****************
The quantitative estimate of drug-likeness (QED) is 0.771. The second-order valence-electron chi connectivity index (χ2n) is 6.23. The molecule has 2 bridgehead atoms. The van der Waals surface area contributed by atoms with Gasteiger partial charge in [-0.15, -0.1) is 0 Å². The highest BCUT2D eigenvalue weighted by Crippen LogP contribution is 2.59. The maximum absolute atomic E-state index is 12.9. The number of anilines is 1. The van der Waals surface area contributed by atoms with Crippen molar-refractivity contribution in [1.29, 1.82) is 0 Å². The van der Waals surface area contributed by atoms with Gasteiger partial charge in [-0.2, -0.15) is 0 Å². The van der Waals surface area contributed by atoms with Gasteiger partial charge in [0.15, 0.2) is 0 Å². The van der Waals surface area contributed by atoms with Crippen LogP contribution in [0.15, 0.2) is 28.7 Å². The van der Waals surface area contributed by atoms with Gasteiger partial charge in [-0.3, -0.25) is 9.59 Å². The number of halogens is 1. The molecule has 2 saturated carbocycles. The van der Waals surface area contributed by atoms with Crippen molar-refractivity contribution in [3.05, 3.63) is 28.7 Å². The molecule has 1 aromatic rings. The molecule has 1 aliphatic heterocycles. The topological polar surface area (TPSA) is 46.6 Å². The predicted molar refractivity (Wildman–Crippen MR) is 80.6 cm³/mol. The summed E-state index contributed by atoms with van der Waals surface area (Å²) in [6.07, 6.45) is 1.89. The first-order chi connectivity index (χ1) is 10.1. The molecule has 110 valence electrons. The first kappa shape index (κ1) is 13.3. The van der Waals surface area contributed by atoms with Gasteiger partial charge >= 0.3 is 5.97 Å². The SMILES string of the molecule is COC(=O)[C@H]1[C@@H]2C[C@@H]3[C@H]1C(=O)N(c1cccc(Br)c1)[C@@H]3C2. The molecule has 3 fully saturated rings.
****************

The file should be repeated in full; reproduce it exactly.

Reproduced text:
The quantitative estimate of drug-likeness (QED) is 0.771. The second-order valence-electron chi connectivity index (χ2n) is 6.23. The molecule has 2 bridgehead atoms. The van der Waals surface area contributed by atoms with Gasteiger partial charge in [-0.15, -0.1) is 0 Å². The highest BCUT2D eigenvalue weighted by Crippen LogP contribution is 2.59. The maximum absolute atomic E-state index is 12.9. The number of anilines is 1. The van der Waals surface area contributed by atoms with Crippen molar-refractivity contribution in [1.29, 1.82) is 0 Å². The van der Waals surface area contributed by atoms with Gasteiger partial charge in [-0.2, -0.15) is 0 Å². The van der Waals surface area contributed by atoms with Gasteiger partial charge in [0.15, 0.2) is 0 Å². The van der Waals surface area contributed by atoms with Crippen LogP contribution in [0.15, 0.2) is 28.7 Å². The van der Waals surface area contributed by atoms with Gasteiger partial charge in [-0.3, -0.25) is 9.59 Å². The number of halogens is 1. The molecule has 2 saturated carbocycles. The van der Waals surface area contributed by atoms with Crippen molar-refractivity contribution in [3.05, 3.63) is 28.7 Å². The molecule has 1 aromatic rings. The molecule has 1 aliphatic heterocycles. The topological polar surface area (TPSA) is 46.6 Å². The predicted molar refractivity (Wildman–Crippen MR) is 80.6 cm³/mol. The summed E-state index contributed by atoms with van der Waals surface area (Å²) in [6.07, 6.45) is 1.89. The first-order chi connectivity index (χ1) is 10.1. The molecule has 110 valence electrons. The first kappa shape index (κ1) is 13.3. The van der Waals surface area contributed by atoms with Gasteiger partial charge >= 0.3 is 5.97 Å². The SMILES string of the molecule is COC(=O)[C@H]1[C@@H]2C[C@@H]3[C@H]1C(=O)N(c1cccc(Br)c1)[C@@H]3C2. The molecule has 3 fully saturated rings.